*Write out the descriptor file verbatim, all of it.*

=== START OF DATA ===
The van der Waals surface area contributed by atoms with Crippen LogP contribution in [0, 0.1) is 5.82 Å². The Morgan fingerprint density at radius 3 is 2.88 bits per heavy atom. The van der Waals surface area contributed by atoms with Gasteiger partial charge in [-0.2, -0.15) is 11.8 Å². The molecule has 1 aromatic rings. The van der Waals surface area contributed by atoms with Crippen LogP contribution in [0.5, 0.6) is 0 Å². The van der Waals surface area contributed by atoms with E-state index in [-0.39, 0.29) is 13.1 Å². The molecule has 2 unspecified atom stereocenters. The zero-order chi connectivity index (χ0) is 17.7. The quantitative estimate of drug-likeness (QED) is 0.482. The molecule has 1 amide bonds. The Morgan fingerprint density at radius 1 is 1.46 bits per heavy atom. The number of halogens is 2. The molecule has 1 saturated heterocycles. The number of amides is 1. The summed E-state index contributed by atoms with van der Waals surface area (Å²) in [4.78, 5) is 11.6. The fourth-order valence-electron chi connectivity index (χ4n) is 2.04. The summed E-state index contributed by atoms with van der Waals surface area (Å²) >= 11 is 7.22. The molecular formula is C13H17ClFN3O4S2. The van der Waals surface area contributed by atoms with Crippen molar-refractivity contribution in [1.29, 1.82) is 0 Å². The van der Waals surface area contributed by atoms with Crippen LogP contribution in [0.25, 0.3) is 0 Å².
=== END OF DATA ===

The van der Waals surface area contributed by atoms with Crippen LogP contribution in [0, 0.1) is 5.82 Å². The Morgan fingerprint density at radius 3 is 2.88 bits per heavy atom. The van der Waals surface area contributed by atoms with Gasteiger partial charge in [-0.2, -0.15) is 11.8 Å². The molecule has 1 aromatic rings. The van der Waals surface area contributed by atoms with Crippen LogP contribution in [0.5, 0.6) is 0 Å². The van der Waals surface area contributed by atoms with E-state index in [-0.39, 0.29) is 13.1 Å². The molecule has 2 unspecified atom stereocenters. The zero-order chi connectivity index (χ0) is 17.7. The quantitative estimate of drug-likeness (QED) is 0.482. The molecule has 1 amide bonds. The Morgan fingerprint density at radius 1 is 1.46 bits per heavy atom. The number of halogens is 2. The molecule has 1 saturated heterocycles. The number of amides is 1. The summed E-state index contributed by atoms with van der Waals surface area (Å²) in [4.78, 5) is 11.6. The fourth-order valence-electron chi connectivity index (χ4n) is 2.04. The summed E-state index contributed by atoms with van der Waals surface area (Å²) >= 11 is 7.22. The molecular formula is C13H17ClFN3O4S2. The van der Waals surface area contributed by atoms with Crippen molar-refractivity contribution in [1.29, 1.82) is 0 Å². The van der Waals surface area contributed by atoms with Crippen LogP contribution in [0.25, 0.3) is 0 Å².